Frances Hodgson Burnett

Frances Hodgson Burnett was born on this day in 1849. Burnett published her first story at age eighteen, hoping to help her impoverished family, recently emigrated from Manchester to a log cabin in Tennessee. Through the next half century she published over fifty novels, thirteen plays, and a steady flow of magazine stories and articles, becoming famous on both sides of the Atlantic — and the highest-paid female author of her day. The majority of her books were for adults, though she is remembered now for her children’s books Little Lord Fauntleroy (celebrating its 125th anniversary this year) and The Secret Garden (celebrating its centennial this year).

The Secret Garden is now considered a children’s classic, but Little Lord Faunterloy was far more popular in Burnett’s lifetime, though perhaps not with those boys whose mothers were swept up in the ensuing fashion craze. News reports and memoirs of the day refer to “the Fauntleroy pestilence” and “insufferable mollycoddle” that turned rugged American boys into genteel Oscar Wildes in lace collars and knee breeches. One early biographer of Stephen Crane notes that he so detested the Fauntleroy craze that he would give money to little boys so they could cut off their girlish hair; most biographies of T. S. Eliot carry a photo of him as a boy peering out dubiously from behind his Fauntleroy curls and velvet suit.

Burnett’s popularity had the society and gossip reporters following and quoting her at Mark Twain levels. Unlike Twain, she did not always enjoy the attention; the following is excerpted from an 1889 letter to the editor in which she complains at the “monument of fiction” contained in a recent news report:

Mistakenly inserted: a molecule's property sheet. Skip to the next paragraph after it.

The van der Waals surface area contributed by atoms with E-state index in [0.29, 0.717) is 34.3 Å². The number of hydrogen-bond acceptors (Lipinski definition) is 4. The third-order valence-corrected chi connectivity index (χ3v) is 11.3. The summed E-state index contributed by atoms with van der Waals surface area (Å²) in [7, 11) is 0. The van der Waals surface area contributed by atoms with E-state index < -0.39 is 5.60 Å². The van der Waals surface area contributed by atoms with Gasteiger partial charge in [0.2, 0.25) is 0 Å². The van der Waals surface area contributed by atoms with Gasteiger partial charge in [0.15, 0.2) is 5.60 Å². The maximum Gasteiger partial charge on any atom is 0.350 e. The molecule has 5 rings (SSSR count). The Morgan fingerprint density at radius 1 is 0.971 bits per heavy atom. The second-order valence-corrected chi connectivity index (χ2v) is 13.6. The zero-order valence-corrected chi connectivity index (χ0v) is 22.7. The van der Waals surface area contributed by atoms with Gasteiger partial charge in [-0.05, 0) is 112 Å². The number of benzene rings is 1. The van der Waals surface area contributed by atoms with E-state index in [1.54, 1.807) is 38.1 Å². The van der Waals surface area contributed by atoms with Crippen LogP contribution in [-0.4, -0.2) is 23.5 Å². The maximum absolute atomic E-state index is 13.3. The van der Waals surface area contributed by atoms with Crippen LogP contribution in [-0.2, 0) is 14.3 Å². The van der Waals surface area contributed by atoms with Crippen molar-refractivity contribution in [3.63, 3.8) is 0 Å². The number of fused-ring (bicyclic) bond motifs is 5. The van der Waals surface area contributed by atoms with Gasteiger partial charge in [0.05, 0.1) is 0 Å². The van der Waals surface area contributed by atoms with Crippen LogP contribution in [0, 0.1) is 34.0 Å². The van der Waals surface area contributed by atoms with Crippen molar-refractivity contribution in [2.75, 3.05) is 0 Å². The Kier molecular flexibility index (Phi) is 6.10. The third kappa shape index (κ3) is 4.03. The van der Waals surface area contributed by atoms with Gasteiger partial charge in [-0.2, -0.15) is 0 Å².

It describes me as encircled by an army of young men. I am encircled by an army of two young men — aged respectively twelve and fourteen [her children]. They draw themselves up in battalions and form themselves into hollow squares, and I am rather popular with them.… It is next stated that during my stay in New York I was known as the “Empress of Bohemia.” This sounds like a pleasant title, but a person Bohemia did not once see during my stay in New York is scarcely entitled to such a distinction. It announces that I wore Kate Greenaway dresses of vivid silk belted under the arms with wide sashes: I do not own such a costume, and I am also not mad.

Daybook is contributed by Steve King, who teaches in the English Department of Memorial University in St. John’s, Newfoundland. His literary daybook began as a radio series syndicated nationally in Canada. He can be found online at